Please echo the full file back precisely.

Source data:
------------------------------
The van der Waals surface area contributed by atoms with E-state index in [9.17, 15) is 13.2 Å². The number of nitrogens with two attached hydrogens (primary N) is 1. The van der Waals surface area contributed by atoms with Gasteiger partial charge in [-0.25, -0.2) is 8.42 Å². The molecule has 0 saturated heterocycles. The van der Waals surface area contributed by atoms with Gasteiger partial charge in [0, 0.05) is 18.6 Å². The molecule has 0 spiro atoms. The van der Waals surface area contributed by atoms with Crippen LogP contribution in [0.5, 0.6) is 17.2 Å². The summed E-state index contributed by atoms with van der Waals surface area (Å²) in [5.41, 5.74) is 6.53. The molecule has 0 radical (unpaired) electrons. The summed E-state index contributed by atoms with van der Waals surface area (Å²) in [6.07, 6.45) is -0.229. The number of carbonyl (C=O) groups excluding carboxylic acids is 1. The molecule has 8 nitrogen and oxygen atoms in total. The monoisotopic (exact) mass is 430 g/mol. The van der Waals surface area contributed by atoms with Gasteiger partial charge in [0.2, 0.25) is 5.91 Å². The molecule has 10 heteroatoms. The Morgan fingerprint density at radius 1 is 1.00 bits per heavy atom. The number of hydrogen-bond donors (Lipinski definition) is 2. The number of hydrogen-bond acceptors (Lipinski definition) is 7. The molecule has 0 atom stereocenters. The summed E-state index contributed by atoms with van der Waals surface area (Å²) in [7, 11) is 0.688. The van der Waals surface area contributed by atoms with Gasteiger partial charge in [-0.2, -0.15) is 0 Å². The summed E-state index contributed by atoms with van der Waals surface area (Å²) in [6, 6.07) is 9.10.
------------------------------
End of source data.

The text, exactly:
The van der Waals surface area contributed by atoms with E-state index in [9.17, 15) is 13.2 Å². The number of nitrogens with two attached hydrogens (primary N) is 1. The van der Waals surface area contributed by atoms with Gasteiger partial charge in [-0.25, -0.2) is 8.42 Å². The molecule has 0 saturated heterocycles. The van der Waals surface area contributed by atoms with Gasteiger partial charge in [0, 0.05) is 18.6 Å². The molecule has 0 spiro atoms. The van der Waals surface area contributed by atoms with Crippen LogP contribution in [0.5, 0.6) is 17.2 Å². The summed E-state index contributed by atoms with van der Waals surface area (Å²) in [5.41, 5.74) is 6.53. The molecule has 0 radical (unpaired) electrons. The summed E-state index contributed by atoms with van der Waals surface area (Å²) in [6.07, 6.45) is -0.229. The number of carbonyl (C=O) groups excluding carboxylic acids is 1. The molecule has 8 nitrogen and oxygen atoms in total. The monoisotopic (exact) mass is 430 g/mol. The van der Waals surface area contributed by atoms with Gasteiger partial charge in [0.2, 0.25) is 5.91 Å². The molecule has 10 heteroatoms. The Morgan fingerprint density at radius 1 is 1.00 bits per heavy atom. The number of hydrogen-bond donors (Lipinski definition) is 2. The number of hydrogen-bond acceptors (Lipinski definition) is 7. The molecule has 0 atom stereocenters. The summed E-state index contributed by atoms with van der Waals surface area (Å²) in [7, 11) is 0.688. The van der Waals surface area contributed by atoms with Gasteiger partial charge in [-0.2, -0.15) is 0 Å². The summed E-state index contributed by atoms with van der Waals surface area (Å²) in [6, 6.07) is 9.10.